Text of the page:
The nation's most widely read cartoonist is once again challenging a popular belief in the separation between church and the funny pages.
Johnny Hart's Stone Age comic "B.C." usually spoofs the human condition, but this Sunday's solemn panels are devoted to the last words of Jesus Christ during crucifixion. The comic strip depicts the candles of a menorah being extinguished one by one until the Judaic symbol is finally transformed into a cross.
The strip, which can be seen on the Internet, already has disappointed and angered some readers, religious leaders and newspapers, many of which are writing about the controversy and soliciting reader feedback. Critics argue Hart's message is that Christianity replaced Judaism as a viable religion 2,000 years ago, in much the same way as Judaism supplanted paganism in the ancient world.
The strip "is a canard against the Jewish people and will promote hatred rather than tolerance and diversity," said Rabbi Marvin Hier of the Simon Wiesenthal Center in Los Angeles. The center called on newspapers to pull the Easter Sunday strip or, at the least, to condemn it editorially.
Irv Rubin, head of the Jewish Defense League, was even harsher in his criticism. "It encourages Christians to be more Christian by burning up a sacred Jewish symbol," he said. "It's an outrage." His L.A.-based organization has the strip posted on its Web site, http://www.jdl.org.
But the evangelical Christian cartoonist, who was not available for comment, issued a statement explaining his purpose was merely to honor both Easter and Passover.
"I sincerely apologize if I have offended any readers," wrote Hart, whose strip appears in 1,300 publications. "I also sincerely hope that this cartoon will generate increased interest in religious awareness."
The 70-year-old Hart, who works from a studio in Endicott, N.Y., began introducing overtly Christian themes into his work in the early 1980s when he experienced a religious conversion.
Since that time, Hart hasn't been shy about promoting his beliefs, no matter how harsh or controversial. Hart told the Washington Post in 1999: "Jews and Muslims who don't accept Jesus will burn in hell," "Homosexuality is the handiwork of Satan," and, "The end of the world is approaching, maybe by the year 2010."
It's too early to tell whether Hart's latest foray into religious commentary will boost or deflate his already considerable popularity. Officials with L.A.-based Creators Syndicate, which distributes "B.C.," said they won't know for another week how many, if any, publications have declined to print Hart's Easter strip.
"There's bound to be cancellations," said Richard S. Newcombe, president of Creators Syndicate, who defended Hart in more than 20 interviews this week with newspapers, magazines and television stations. "Some have mistakenly interpreted the strip to be anti-Jewish," he added. "That's ridiculous. What he's saying is that Christianity is rooted in Judaism."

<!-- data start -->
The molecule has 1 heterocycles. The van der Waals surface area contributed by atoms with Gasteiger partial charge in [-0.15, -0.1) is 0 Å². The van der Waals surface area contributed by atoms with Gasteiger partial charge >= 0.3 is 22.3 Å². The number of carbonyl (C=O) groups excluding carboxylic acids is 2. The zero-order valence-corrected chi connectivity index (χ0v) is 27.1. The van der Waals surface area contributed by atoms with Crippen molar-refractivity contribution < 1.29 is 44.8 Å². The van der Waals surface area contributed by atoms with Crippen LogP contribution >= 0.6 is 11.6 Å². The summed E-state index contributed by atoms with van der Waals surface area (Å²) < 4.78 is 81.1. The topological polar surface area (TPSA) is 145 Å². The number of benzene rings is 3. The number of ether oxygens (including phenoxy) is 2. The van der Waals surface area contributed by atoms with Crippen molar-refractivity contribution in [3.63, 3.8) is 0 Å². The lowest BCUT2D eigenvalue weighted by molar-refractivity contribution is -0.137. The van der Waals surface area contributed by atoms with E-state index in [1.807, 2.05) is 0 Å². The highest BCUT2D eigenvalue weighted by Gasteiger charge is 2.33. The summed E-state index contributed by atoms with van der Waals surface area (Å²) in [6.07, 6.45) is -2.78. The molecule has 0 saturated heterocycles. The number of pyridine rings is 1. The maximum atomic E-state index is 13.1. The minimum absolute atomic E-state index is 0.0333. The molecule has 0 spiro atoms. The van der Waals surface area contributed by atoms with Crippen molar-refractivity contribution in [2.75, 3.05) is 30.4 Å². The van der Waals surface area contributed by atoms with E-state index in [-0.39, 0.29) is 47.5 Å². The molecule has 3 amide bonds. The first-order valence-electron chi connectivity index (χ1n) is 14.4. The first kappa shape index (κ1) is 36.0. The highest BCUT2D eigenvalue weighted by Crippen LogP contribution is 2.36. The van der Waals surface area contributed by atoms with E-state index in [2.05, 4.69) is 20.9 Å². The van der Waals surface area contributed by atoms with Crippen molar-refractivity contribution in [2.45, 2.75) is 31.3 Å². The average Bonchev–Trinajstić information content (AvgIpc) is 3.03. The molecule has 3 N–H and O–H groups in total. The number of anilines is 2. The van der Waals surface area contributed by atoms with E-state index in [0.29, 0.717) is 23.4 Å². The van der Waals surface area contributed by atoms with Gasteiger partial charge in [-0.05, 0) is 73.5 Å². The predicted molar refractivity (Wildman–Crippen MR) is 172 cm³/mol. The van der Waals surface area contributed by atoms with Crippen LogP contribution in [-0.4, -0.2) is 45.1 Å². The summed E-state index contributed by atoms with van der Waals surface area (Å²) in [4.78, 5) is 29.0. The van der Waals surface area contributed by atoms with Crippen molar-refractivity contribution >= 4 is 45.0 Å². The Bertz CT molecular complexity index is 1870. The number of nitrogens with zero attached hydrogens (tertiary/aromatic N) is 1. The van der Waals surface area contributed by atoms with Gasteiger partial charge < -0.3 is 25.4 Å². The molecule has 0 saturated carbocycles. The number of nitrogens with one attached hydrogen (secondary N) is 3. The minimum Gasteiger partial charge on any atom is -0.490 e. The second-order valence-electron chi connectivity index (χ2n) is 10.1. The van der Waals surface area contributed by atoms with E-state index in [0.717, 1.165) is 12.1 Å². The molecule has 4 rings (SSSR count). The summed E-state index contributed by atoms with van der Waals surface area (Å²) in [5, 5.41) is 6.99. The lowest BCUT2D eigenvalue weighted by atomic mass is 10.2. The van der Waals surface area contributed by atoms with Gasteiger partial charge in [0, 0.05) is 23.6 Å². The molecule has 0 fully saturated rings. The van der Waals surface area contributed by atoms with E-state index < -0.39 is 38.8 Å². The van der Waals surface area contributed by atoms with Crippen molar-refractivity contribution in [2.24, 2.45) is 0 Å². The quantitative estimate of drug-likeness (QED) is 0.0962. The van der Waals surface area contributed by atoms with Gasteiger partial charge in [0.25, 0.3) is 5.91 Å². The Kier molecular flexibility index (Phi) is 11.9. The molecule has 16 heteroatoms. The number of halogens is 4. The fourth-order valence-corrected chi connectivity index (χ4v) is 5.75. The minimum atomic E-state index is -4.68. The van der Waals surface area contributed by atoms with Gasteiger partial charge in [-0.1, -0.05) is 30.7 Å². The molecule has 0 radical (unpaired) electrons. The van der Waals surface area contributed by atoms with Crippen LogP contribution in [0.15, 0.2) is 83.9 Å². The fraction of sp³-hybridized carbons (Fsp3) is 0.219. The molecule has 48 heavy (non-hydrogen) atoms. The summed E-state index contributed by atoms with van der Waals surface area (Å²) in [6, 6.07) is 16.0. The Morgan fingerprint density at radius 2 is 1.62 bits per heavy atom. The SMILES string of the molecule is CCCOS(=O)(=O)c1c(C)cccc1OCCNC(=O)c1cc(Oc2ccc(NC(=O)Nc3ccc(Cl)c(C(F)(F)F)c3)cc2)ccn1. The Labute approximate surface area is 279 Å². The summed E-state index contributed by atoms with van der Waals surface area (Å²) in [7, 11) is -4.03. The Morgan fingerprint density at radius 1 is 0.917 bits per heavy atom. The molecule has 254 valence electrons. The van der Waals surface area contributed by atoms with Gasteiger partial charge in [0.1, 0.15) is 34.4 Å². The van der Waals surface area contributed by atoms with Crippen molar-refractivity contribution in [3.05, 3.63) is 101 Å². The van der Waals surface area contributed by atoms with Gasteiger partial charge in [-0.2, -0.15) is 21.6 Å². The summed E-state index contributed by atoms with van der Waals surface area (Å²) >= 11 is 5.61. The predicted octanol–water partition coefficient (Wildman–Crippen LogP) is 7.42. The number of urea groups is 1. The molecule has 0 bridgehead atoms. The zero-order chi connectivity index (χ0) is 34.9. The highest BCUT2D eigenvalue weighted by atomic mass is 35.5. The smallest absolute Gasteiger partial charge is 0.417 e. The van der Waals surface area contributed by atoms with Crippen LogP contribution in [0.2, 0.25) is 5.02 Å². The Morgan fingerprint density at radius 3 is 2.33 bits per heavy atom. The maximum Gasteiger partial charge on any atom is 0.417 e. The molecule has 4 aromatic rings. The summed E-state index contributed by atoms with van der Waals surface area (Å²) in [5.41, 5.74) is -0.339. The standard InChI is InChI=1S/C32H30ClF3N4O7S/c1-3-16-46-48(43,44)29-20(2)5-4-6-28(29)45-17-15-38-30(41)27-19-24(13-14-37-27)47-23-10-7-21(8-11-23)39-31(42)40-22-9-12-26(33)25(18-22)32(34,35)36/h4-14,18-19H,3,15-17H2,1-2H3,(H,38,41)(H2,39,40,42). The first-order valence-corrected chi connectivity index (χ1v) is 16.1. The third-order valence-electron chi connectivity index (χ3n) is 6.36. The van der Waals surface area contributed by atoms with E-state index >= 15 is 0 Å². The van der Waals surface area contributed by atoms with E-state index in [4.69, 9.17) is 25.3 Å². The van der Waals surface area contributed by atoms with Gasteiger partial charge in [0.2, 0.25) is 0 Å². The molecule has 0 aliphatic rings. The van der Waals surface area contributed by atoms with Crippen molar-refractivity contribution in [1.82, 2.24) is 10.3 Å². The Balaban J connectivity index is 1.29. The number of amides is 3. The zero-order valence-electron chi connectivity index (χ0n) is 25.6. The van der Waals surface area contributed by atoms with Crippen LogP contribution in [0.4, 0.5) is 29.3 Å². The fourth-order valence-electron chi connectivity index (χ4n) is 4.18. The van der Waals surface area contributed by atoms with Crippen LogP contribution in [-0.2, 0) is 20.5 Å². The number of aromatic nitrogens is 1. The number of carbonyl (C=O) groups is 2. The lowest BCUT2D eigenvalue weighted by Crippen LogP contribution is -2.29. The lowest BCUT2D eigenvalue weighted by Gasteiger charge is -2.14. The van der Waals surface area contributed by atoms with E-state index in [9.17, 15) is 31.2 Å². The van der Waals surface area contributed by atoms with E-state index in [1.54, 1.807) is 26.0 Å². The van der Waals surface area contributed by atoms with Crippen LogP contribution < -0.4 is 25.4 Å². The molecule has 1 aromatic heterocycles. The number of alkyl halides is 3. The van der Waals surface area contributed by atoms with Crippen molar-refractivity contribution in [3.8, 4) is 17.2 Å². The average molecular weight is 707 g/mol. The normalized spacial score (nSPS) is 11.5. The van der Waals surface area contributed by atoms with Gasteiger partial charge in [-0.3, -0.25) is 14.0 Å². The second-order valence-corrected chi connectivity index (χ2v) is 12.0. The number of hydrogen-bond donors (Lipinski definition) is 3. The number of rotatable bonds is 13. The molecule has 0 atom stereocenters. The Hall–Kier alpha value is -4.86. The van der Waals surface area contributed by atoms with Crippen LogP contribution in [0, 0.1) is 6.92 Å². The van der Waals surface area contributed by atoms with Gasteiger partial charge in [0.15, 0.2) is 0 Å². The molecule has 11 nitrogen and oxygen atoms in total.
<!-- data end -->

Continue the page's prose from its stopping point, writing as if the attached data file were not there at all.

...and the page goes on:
This Sunday isn't the first time newspapers have balked at running Hart's strips with powerful Christian themes. In recent years, major newspapers in Denver, Chicago and Washington have either pulled individual strips or dropped the comic altogether because of its religious overtones.
The Los Angeles Times, which also has withheld some of Hart's past Christian-themed strips, discontinued "B.C.," effective this past Sunday. The Times, however, will continue to run "The Wizard of Id," on which Hart collaborates with another cartoonist.
A Times official said there was no connection between the Easter strip and the decision to drop the cartoon, which it had been running since 1968. "We made this decision a few weeks ago," said Martha Goldstein, a Times spokeswoman. "It was a broad decision based on a lot of factors."
At press time, no major newspapers were pulling the Easter strip, in large part because the Sunday comics had already been printed. However, some papers, such as the Houston Chronicle and the Tampa Tribune, will acknowledge the controversy in news stories or in notes on the comics page. Some papers, including the Arizona Republic and the Boston Herald, will also be asking for reader feedback on the strip.
Cancellations within the world of comic strips are common, according to Lucy Shelton Caswell, professor and curator of Ohio State University's cartoon research library. Removals, however, are usually prompted by strips with pointed social or political commentary such as "Boondocks" and "Doonesbury." Frequently, if there are enough reader complaints about the removals, the comic strips are reinstated, she added.
"Comics have always been a vehicle for personal expression," said Caswell, who oversees a collection of 250,000 original cartoons and 2.5 million clippings. "And they've always ticked people off."
Religion and comic strips have mixed before Hart's recent efforts. Charles Schulz, the late creator of "Peanuts," occasionally employed Christian text in strips. One showed Linus losing his sandcastle to a rainstorm and then, paraphrasing the gospel of Matthew, stating: "It rains on the just and the unjust, Charlie Brown."
Other strips, such as "The Family Circus" and "Dennis the Menace," have adopted religious messages as well. Usually such themes coincided with major Christian holidays, like Christmas and Easter. Still, these other comic strips rarely generate the same heated discussion because they were not drawn with Hart's unapologetic, evangelical tone.
Some Jewish leaders agree that Hart's Easter panel should give Jews little cause for concern. "I really don't find it offensive," said Steven Teitelbaum, a Los Angeles-based regional president of the American Jewish Congress. "I think it shows a very conservative literal interpretation of the origins of Christianity."